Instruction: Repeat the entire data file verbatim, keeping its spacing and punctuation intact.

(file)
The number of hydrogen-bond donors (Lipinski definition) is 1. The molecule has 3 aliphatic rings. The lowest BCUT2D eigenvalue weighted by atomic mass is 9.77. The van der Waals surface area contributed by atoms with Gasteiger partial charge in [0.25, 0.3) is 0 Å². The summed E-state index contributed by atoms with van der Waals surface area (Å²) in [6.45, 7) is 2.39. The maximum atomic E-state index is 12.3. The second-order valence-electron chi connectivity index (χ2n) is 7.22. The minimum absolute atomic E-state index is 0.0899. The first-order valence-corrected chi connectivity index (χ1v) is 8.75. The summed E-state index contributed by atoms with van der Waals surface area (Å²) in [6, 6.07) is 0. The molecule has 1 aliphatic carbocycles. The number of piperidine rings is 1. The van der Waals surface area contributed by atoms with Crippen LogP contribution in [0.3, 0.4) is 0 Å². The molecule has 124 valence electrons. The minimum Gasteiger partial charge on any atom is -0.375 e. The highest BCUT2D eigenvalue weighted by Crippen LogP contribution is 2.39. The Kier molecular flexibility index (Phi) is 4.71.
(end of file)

The number of hydrogen-bond donors (Lipinski definition) is 1. The molecule has 3 aliphatic rings. The lowest BCUT2D eigenvalue weighted by atomic mass is 9.77. The van der Waals surface area contributed by atoms with Gasteiger partial charge in [0.25, 0.3) is 0 Å². The summed E-state index contributed by atoms with van der Waals surface area (Å²) in [6.45, 7) is 2.39. The maximum atomic E-state index is 12.3. The second-order valence-electron chi connectivity index (χ2n) is 7.22. The minimum absolute atomic E-state index is 0.0899. The first-order valence-corrected chi connectivity index (χ1v) is 8.75. The summed E-state index contributed by atoms with van der Waals surface area (Å²) in [6, 6.07) is 0. The molecule has 1 aliphatic carbocycles. The number of piperidine rings is 1. The van der Waals surface area contributed by atoms with Crippen LogP contribution in [0.3, 0.4) is 0 Å². The molecule has 124 valence electrons. The minimum Gasteiger partial charge on any atom is -0.375 e. The highest BCUT2D eigenvalue weighted by Crippen LogP contribution is 2.39. The Kier molecular flexibility index (Phi) is 4.71.